Enabling our Mental Health Professionals to help and empower our Mental Wellness and SMI Consumers, is a two way street. We must remove bureaucratic red tape and allow our Mental Health Professionals to exercise their own Professional Judgment, having Discretionary Authority, without needing time consuming Court Orders, when providing on ground responsive Emergency Care, for Clients during their next sudden Crisis Event - as it happens - not after. This is how we streamline Mental Wellness. Only then, can we begin to curb random Public Outbursts, Terrorism, Road Rage, Domestic Disputes and more. Another positive, would be having too, Migrants, who may be silently suffering with Mental Illness, #PTSD , et cetera - finally being treated, who otherwise would go homeless, unaccounted, undocumented and untreated, left roaming neighborhoods.

And so it remains with great urgency that our Elected Representatives Draft then Pass Legislation, streamlining our Mental Wellness Professionals, with legal power to self certify IVC & AOT orders. This way, we will finally be lowering criminal activities; random violence, daily road rage and even, serial outbursts.

We owe this to both our Public and our Patients, who are actively seeking to improve their #MentalHealth .

Most Sincerely, Patient & Mental Health Treatment Advocate,


Sources; Look Up Your State - Treatment Advocacy Center

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Where do you go when you need to think or reflect?

When it comes time to sit with yourself and think through whatever is on your mind — both the good and bad — it can be helpful to find a place that helps you center yourself and process your thoughts.

Whether it’s your bedroom, a walk (or roll!) in a nearby park, your local cafe, or a therapist’s office, where do you go when you need a moment to pause and reflect?

#52SmallThings #ChronicPain #ChronicIllness #MentalHealth #Anxiety #Depression #Therapy #RareDisease #Grief #Disability #Caregiving #Cancer #Autism #CheckInWithMe

95 reactions 29 comments

New decisions.. any advice?

Thinking about trying online therapy again. I haven’t been in therapy for over a year but I think I need to start going again. Also thinking about getting a cat so I’m not as lonely and anxious. Anybody have any advice on either of these topics or is there anything you think I should know prior to doing these things?
#Anxiety #MentalHealth #Therapy

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So true...

I believe this... Actually, it would probably help us express how we feel a lot better! :)#MentalHealth #Therapy #Memes #inkblots

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Be Careful When Looking for a Therapist

If you are looking for a therapist, it's not always as simple as it seems to find good, seasoned, trained, and experienced therapists. The therapy field unfortunately in more recent years has become saturated with people who wish to be therapists, but who don't often wish to go through the training or time it takes to become a good therapist. It is unfortunate, because it is very hard for the general public to be able to discern between a well-trained experienced therapist, and someone who doesn't have the necessary training to appropriately do the work of providing therapy.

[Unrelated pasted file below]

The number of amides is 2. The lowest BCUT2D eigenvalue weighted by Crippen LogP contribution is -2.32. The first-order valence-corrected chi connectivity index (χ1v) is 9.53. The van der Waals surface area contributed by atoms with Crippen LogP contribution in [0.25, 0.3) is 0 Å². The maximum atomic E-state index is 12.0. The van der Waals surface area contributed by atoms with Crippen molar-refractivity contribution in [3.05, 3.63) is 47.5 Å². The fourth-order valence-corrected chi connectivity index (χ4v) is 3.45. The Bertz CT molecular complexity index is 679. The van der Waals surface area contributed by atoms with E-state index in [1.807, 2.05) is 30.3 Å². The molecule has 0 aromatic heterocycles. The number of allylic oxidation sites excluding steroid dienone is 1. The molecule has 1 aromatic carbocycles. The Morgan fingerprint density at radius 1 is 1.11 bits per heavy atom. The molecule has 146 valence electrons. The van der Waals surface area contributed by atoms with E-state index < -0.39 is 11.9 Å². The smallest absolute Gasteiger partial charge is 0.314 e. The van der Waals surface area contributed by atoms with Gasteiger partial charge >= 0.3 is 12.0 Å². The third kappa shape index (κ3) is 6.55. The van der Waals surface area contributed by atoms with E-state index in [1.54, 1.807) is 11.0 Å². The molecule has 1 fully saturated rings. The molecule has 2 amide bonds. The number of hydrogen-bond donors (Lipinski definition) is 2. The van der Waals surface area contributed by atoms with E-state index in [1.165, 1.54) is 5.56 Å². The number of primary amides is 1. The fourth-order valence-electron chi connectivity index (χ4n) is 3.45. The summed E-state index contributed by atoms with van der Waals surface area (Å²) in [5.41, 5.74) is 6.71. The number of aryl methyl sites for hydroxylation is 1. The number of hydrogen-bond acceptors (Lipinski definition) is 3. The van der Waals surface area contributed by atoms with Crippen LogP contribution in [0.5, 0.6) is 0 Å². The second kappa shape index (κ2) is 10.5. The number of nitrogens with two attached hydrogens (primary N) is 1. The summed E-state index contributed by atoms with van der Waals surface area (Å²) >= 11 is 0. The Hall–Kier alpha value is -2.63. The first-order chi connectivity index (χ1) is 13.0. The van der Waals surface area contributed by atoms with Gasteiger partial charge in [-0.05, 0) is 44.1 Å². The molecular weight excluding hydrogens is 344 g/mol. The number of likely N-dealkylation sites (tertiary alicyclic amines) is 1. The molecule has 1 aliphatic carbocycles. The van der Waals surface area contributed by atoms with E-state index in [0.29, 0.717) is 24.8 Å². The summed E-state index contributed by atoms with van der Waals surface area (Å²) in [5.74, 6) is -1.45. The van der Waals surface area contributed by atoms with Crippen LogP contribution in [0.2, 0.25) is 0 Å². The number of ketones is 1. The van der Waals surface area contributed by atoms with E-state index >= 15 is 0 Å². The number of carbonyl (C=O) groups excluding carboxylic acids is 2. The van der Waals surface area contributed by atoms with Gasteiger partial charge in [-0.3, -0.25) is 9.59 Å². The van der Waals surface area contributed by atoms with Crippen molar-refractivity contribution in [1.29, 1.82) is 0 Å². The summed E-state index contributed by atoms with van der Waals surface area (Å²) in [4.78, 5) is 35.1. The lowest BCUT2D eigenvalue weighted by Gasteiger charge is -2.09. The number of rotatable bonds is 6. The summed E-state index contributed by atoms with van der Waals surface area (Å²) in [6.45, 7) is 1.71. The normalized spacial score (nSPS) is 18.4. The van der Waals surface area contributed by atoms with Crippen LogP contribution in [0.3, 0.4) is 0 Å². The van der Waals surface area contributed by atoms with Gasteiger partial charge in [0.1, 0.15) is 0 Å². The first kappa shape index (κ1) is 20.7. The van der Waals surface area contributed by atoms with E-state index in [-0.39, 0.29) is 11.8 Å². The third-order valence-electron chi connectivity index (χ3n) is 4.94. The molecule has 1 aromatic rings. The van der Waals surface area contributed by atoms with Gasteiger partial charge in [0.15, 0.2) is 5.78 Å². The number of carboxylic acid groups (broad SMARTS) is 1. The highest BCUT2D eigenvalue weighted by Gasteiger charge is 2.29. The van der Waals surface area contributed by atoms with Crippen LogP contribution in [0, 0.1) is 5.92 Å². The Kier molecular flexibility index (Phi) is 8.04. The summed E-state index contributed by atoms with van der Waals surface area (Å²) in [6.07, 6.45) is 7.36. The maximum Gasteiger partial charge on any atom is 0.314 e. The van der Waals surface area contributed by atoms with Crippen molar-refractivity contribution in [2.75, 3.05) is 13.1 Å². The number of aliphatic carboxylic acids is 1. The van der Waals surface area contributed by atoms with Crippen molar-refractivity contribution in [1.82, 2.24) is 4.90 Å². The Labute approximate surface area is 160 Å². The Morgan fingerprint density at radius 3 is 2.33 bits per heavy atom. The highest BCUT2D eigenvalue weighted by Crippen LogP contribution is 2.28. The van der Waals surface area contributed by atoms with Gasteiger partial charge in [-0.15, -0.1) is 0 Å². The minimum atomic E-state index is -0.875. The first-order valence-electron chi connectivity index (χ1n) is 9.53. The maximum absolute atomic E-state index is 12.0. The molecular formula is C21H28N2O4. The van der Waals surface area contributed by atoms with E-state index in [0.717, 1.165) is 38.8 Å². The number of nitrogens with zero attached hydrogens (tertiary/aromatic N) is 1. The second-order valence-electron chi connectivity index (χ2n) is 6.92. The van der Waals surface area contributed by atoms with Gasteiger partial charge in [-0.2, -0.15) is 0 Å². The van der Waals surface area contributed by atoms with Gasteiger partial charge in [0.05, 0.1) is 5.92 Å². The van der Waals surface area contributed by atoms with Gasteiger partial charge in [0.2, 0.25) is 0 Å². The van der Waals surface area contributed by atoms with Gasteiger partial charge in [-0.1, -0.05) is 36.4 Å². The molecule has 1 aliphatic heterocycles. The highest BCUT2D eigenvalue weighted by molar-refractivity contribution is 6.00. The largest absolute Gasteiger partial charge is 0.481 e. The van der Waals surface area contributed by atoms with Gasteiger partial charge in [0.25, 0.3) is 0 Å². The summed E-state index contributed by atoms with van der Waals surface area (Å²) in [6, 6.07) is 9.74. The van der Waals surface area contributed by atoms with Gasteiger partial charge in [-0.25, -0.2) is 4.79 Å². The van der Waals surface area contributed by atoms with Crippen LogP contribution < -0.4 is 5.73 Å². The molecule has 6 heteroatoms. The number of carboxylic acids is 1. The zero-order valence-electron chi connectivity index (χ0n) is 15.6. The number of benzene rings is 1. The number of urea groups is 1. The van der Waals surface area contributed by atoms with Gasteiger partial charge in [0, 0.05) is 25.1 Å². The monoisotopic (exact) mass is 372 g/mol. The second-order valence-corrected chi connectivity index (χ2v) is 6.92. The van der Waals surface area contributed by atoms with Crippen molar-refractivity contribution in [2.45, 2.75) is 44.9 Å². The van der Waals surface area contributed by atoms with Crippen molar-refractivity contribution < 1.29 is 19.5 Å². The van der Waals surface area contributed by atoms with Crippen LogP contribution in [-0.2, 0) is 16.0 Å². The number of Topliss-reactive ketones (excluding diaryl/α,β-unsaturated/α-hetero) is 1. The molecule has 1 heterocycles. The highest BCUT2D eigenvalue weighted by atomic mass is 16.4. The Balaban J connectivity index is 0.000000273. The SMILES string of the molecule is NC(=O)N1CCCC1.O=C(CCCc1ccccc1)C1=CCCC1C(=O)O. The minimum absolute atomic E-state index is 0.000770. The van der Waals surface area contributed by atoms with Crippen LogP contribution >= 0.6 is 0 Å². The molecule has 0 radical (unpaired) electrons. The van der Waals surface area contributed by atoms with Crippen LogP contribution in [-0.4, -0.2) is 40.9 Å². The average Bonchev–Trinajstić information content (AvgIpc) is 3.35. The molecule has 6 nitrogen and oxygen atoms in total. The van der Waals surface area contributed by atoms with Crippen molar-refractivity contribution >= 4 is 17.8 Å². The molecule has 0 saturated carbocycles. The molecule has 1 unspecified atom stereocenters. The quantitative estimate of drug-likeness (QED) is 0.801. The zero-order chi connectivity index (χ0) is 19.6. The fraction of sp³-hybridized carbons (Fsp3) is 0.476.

Here are some situations to be careful of:

Corporate "Therapy" -- Do your best to avoid the big corporations who advertise therapeutic conversation, no matter how little they charge. You'll recognize these by their plentiful social media ads and sometimes using known actors or athletes to advertise their corporation of online therapists. Articles have been published regarding these massive corporate groups of therapists, exposing the lack of ethics, sharing of client information, and not actually providing therapy at all in many cases. They provide someone to talk to, and the corporations want the "therapists" to respond according to their corporate business model -- NOT what makes the most sense for a healthy therapy model. If what you want is therapy, you most likely will not receive it in these settings, even if someone is assigned to communicate with you. (Search the internet for articles on these issues).

No Post-Graduate Credentials -- Believe it or not, graduate schools do not teach people how to be therapists/psychotherapists. Graduate schools teach the knowledge to start into the field of psychology, social work, school counseling, mental health counseling, etc. When I received my masters in social work, I thought that I must know enough to provide therapy, based on the field placements I had been doing in therapy and counseling at the time. However, I quickly realized that if I wanted to actually provide real therapy and offer effective interventions to treat complex emotional and psychological processes, post-graduate training wasn't just a good idea, it was really going to be essential. Being empathic, caring, and an attuned listener are necessary foundations for providing therapy -- however, these qualities don't make up for a lack of true education on practicing therapy. There is nothing in a graduate school curriculum that provides this type of education. Therefore, when searching for a therapist, if you want someone trained and experienced, ask them where they did their post-graduate psychotherapy training. For many, this will be at analytic institutes and will take several years of training. This is generally not something that can be accomplished in a weekend seminar or something of this variety. A word of caution that many, many therapists do not seek post-graduate training. This would undoubtedly impact the quality and potential of your therapy.